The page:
Sea turtle mortalities in Diani beach is also on the rise. According to 2021 end-year mortality report, the highest cause of death among sea turtles was vessel/boat strike, followed by boat engine propellers and lastly fishing hooks. It is worth pointing out that humans are the common denominator here.
Figure 5 Sea wall hindering nesting of sea turtles
The goal of Diani Turtle Watch is to involve all stakeholders in ensuring that both sea turtles and their habitat are protected guaranteeing their survival on the southern coast of Kenya.
Equally important is the need to retrain our turtle monitors working on the field on sea turtle interaction procedures.
This for sure is in line with the objectives of Turtleman Foundation of saving sea turtles and the conservation of the ocean.
The projects that will be prioritized here will be capacity development and community engagement.
We intend to retrain our sea turtle monitors on sea turtle interaction protocols and proper data recording procedures as part of our capacity development efforts.
Sea turtle interaction protocols will include identification of sea turtle nests, possible relocation, monitoring, hatching supervision, and finally nest excavation to determine success rates. We will also go over the procedures to be followed in the event of an unintentional bycatch and release, as well as a sea turtle stranding on the beach. The goal here will be to educate the turtle monitors on proper sea turtle interaction procedures in the field as well as proper data collection guidelines.
Success or failure will be measured using key performance indicators, such as Q&A sessions with turtle monitors during training sessions and conducting mock surveys to aid in the correction of potential problems that may arise on the field. Data validation is used to ensure the accuracy and quality of data recorded and finally, the number of data points collected in a given year.
Then we will educate the locals about marine and sea turtle conservation. Our target groups for community engagement will be beach management units, fishermen, and boat/vessel operators. This will include PowerPoint presentations as well as the distribution of publications on marine and sea turtle conservation. The goal here will be to establish new relationships and strengthen existing ones, to use this platform for information sharing related to marine and sea turtle conservation, to address critical societal issues such as poaching, and to encourage multi-stakeholder decision-making. We will hold a Q&A session to solicit feedback from the community on the effectiveness of these meetings.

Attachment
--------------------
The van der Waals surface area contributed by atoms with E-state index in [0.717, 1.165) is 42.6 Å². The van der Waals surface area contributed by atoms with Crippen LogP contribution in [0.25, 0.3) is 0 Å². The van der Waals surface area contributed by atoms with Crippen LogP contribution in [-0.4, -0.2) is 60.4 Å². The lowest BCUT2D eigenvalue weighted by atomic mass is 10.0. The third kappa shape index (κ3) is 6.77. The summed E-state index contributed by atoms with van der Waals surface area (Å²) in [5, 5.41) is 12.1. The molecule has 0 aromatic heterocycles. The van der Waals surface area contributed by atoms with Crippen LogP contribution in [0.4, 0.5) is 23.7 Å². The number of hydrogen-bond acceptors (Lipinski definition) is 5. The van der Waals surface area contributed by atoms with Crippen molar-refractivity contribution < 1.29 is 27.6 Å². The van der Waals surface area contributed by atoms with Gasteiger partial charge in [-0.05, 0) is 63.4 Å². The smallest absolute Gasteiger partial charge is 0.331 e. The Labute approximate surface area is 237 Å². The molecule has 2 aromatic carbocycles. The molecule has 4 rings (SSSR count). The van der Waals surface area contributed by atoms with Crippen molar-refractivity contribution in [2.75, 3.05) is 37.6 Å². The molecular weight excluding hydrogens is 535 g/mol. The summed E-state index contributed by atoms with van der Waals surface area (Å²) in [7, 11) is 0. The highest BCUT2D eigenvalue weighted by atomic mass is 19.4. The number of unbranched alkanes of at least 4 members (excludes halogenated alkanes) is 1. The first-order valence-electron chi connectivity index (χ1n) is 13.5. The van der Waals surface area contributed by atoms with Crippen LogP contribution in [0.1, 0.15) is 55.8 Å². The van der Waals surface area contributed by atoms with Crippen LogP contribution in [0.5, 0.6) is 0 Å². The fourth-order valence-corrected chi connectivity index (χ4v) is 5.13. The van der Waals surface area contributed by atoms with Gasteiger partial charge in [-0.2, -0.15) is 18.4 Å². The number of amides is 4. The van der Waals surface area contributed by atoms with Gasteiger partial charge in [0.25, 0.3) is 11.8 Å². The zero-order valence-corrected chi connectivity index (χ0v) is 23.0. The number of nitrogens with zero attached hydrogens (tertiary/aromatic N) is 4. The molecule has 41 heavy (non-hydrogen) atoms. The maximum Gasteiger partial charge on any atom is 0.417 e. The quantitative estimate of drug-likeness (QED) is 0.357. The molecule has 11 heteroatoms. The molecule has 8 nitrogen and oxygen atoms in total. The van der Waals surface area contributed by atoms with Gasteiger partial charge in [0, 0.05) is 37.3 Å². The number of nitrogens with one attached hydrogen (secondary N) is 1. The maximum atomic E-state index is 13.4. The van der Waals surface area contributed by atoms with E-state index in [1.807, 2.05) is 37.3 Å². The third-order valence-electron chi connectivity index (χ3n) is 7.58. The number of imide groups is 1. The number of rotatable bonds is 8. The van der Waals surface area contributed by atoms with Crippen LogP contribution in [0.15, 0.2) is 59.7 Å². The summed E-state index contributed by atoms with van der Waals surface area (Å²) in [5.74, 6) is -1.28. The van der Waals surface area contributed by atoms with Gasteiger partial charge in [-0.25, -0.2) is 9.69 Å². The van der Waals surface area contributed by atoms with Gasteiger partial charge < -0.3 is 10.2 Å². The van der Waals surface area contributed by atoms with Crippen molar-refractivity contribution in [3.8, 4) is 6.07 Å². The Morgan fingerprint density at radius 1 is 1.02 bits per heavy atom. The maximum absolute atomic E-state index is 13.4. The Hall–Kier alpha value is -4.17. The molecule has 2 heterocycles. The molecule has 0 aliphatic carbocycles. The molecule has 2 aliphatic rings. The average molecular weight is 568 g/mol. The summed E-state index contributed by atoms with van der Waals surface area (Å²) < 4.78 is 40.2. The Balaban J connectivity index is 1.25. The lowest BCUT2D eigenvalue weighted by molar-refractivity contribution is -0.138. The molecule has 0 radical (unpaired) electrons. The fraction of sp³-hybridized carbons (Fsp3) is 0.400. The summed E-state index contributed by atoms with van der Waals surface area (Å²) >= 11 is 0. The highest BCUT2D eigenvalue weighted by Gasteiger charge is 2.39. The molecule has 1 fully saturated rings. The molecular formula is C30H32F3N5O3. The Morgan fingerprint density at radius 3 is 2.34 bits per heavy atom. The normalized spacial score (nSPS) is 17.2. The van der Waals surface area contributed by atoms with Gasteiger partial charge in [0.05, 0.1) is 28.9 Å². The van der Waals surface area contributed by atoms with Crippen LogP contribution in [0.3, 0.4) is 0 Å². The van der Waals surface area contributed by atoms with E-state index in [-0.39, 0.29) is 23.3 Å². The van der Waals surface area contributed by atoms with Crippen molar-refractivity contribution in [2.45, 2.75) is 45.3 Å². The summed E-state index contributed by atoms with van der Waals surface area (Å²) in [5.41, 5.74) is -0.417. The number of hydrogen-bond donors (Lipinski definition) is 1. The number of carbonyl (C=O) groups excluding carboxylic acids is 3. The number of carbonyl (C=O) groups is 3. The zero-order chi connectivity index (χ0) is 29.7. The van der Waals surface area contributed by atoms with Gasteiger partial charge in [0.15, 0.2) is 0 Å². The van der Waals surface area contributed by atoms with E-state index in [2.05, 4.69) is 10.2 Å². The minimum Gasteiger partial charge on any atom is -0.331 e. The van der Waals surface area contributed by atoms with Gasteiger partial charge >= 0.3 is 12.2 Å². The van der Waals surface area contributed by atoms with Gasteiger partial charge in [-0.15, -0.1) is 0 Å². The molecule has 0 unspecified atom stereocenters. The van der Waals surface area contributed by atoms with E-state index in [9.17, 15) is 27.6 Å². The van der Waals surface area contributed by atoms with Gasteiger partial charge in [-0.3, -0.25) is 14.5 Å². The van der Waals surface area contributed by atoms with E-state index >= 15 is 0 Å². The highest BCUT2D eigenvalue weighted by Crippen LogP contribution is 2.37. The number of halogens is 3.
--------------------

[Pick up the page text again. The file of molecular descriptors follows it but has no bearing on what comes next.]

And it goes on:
The projects’ duration will be 12 months, which will be sufficient to achieve long-term goals such as the submission of accurate data on sea turtle interactions and behavioral changes among locals as a result of community engagement.
Diani Turtle Watch will conduct training for turtle monitors at the marine education center for free. The community’s 13 turtle monitors will be retrained. These monitors will be on the beach
Diani Turtle Watch will conduct training for turtle monitors at the marine education center for free. The community’s 13 turtle monitors will be retrained. These monitors will be on the beach full-time, identifying sea turtle nests, marking geo-locations, relocating nests as needed, monitoring incubating nests, supervising hatching events, and being present during the excavation process. They will also investigate incidents of bycatch and release, as well as sea turtle mortality. Proper training on procedures and data collection will be provided. The quality and quantity of data collected will be used to assess success.
With over 2 years of experience in sea turtle interaction procedures, the project manager will be fully involved in both the preparation of the training module, training of the monitors, prior field supervision, and subsequent validation of data collected over the course of a year.
For the community engagement, we will rent a conference room. There will 32 people in attendance at the meeting (the project manager, project coordinator and 30 invitees who are representatives from the community.)
The project coordinator, who is currently working on a master’s degree project that is community focused on marine environment issues and also oversees the education department, will assist the project manager in developing an awareness module for community engagement.